Enable systemd-resolved by default. glibc will perform name resolution using nss-resolve rather than nss-dns.
- Name: Michael Catanzaro
- Email: <firstname.lastname@example.org>
- Targeted release: Fedora 33
- Last updated: 2020-03-31
- FESCo issue: <will be assigned by the Wrangler>
- Tracker bug: <will be assigned by the Wrangler>
- Release notes tracker: <will be assigned by the Wrangler>
- Change presets in fedora-release
- Change systemd-libs %post scriplet
- How to create /etc/resolv.conf symlink???
Please note that we are doing this differently than Ubuntu has. Although Ubuntu has enabled systemd-resolved by default for several years, Ubuntu does not use nss-resolve. Instead, Ubuntu uses the traditional nss-dns provided by glibc upstream, so glibc on Ubuntu continues to read /etc/resolv.conf, as is traditional. We want to follow upstream recommendations in using nss-resolve instead.
If you do not wish to use systemd-resolved, then manual intervention will be required:
- Disable and stop systemd-resolved.service.
- Modify /etc/authselect/user-nsswitch.conf and remove
resolve [!UNAVAIL=return]from the hosts line. Run
authselect apply-changes. (If you have disabled authselect, then edit /etc/nsswitch.conf directly.)
- Restart the NetworkManager service. NetworkManager will create a traditional /etc/resolv.conf. (If you are not using NetworkManager, you must manually create your own /etc/resolv.conf.)
Benefit to Fedora
- Proposal owners: We will update Fedora presets to enable systemd-resolved by default. We will work with the systemd maintainers to enable nss-resolve using an RPM scriptlet.
- Other developers: This change requires coordination with the systemd and authselect maintainers.
- Release engineering: #9367
- Policies and guidelines: none required
- Trademark approval: N/A (not needed for this Change)
systemd-resolved will be enabled automatically when upgrading to Fedora 33. After upgrade, /etc/resolv.conf will be managed by systemd and symlinked to /run/systemd/resolve/stub-resolv.conf. glibc will no longer look at /etc/resolv.conf when performing name resolution. Instead, glibc will communicate directly with systemd-resolved via nss-resolve. systemd adds a large warning comment to the top of /etc/resolv.conf to warn system administrators that changes to this file will be ignored; however, scripts that edit this file manually will break. Because this file is usually managed by NetworkManager, impact to Fedora users will be limited to users who have manually disabled NetworkManager; such users are expected to be experienced system administrators who should be comfortable adapting to the change (or disabling systemd-resolved).
Any applications that bypass glibc and read /etc/resolv.conf directly will still work because /etc/resolv.conf will point to systemd-resolved's stub resolver running on 127.0.0.53. Nevertheless, /etc/resolv.conf is provided only for compatibility purposes, and applications should prefer to use either glibc or the systemd-resolved D-Bus API instead; see systemd-resolved(8) for details.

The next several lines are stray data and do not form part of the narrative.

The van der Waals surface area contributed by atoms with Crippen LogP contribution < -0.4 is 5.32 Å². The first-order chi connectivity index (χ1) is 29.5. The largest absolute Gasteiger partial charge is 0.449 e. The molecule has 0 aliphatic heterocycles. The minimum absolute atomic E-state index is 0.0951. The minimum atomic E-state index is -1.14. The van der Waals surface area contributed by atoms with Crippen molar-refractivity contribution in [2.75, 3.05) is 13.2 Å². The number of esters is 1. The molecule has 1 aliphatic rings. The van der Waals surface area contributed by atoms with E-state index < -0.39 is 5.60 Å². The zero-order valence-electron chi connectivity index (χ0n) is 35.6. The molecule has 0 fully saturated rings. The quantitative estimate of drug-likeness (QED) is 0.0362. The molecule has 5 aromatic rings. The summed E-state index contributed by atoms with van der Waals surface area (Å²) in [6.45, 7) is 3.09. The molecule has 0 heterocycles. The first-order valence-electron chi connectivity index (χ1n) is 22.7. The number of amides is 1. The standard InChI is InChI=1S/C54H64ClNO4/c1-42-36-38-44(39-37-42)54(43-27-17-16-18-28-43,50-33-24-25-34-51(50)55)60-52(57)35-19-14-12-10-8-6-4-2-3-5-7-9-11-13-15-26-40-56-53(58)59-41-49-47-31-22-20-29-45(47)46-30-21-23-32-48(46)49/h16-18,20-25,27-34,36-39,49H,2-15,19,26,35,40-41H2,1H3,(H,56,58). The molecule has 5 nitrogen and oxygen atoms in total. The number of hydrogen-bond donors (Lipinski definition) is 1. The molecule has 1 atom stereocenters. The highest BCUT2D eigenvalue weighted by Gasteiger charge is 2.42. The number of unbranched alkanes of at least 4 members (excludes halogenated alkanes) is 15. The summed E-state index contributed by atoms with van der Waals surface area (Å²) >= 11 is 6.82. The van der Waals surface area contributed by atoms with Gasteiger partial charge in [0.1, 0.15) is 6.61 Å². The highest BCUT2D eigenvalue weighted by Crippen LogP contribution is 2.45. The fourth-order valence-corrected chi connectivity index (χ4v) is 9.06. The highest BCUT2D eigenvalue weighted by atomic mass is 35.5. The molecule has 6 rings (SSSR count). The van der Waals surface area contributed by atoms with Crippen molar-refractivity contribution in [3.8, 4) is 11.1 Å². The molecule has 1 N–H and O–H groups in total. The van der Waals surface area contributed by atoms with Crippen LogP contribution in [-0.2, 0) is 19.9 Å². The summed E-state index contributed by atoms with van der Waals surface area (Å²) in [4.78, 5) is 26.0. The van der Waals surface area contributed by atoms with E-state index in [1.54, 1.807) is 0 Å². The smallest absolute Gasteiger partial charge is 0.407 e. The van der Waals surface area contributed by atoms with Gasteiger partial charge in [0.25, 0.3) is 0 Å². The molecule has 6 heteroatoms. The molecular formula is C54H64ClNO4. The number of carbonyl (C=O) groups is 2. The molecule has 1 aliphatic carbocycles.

In short, applications that read /etc/resolv.conf will continue to work as before, but applications that write to it will no longer work as expected. Any custom system administration scripts that manage /etc/resolv.conf will need to be updated.
How To Test
Load any website in a web browser. If you succeed, then name resolution works.
Users who use multiple VPNs at the same time are encouraged to test DNS in a multiple VPN scenario, to ensure that DNS requests are sent to the expected DNS server.
Users who use multiple VPNs at the same time will notice that DNS requests are now sent to the correct DNS server by default. Previously, this scenario would result in "DNS leaks" and, depending on the order that the VPN connections were established, possible failure to resolve private resources. These scenarios will now work properly.
Users will no longer be able to edit /etc/resolv.conf, as this file will now be managed by systemd. Users will instead be able to use the resolvectl tool and the functionality it provides.
In Fedora, /etc/nsswitch.conf is managed by authselect. By default, authselect uses the sssd profile to generate configuration compatible with sssd. In this mode of operation, it does not modify the hosts line in /etc/nsswitch.conf. This is also true if using the winbind profile instead of the sssd profile. However, authselect's minimal and nis profiles do modify the hosts line. These authselect profiles must be updated to enable nss-resolved. If you are using authselect in one of these modes, it will not be possible to cleanly disable systemd-resolved because the hosts line in /etc/nsswitch.conf will be clobbered whenever 'authselect apply-changes' is run. If you wish to disable systemd-resolved and you are using authselect in one of these modes, then you should stop using authselect. This is not expected to cause many problems because virtually all Fedora users will be using the default sssd profile.
We do not need to directly make any changes to the /etc/nsswitch.conf shipped by glibc. Changes will be applied in the systemd-libs %post scriptlet.
- Contingency deadline: beta freeze
- Blocks release? No
- Blocks product? No
- systemd-resolved is documented in several manpages: resolvectl(1), resolved.conf(5), nss-resolve(8), systemd-resolved(8).
- Arch Wiki documentation
- NetworkManager DNS documentation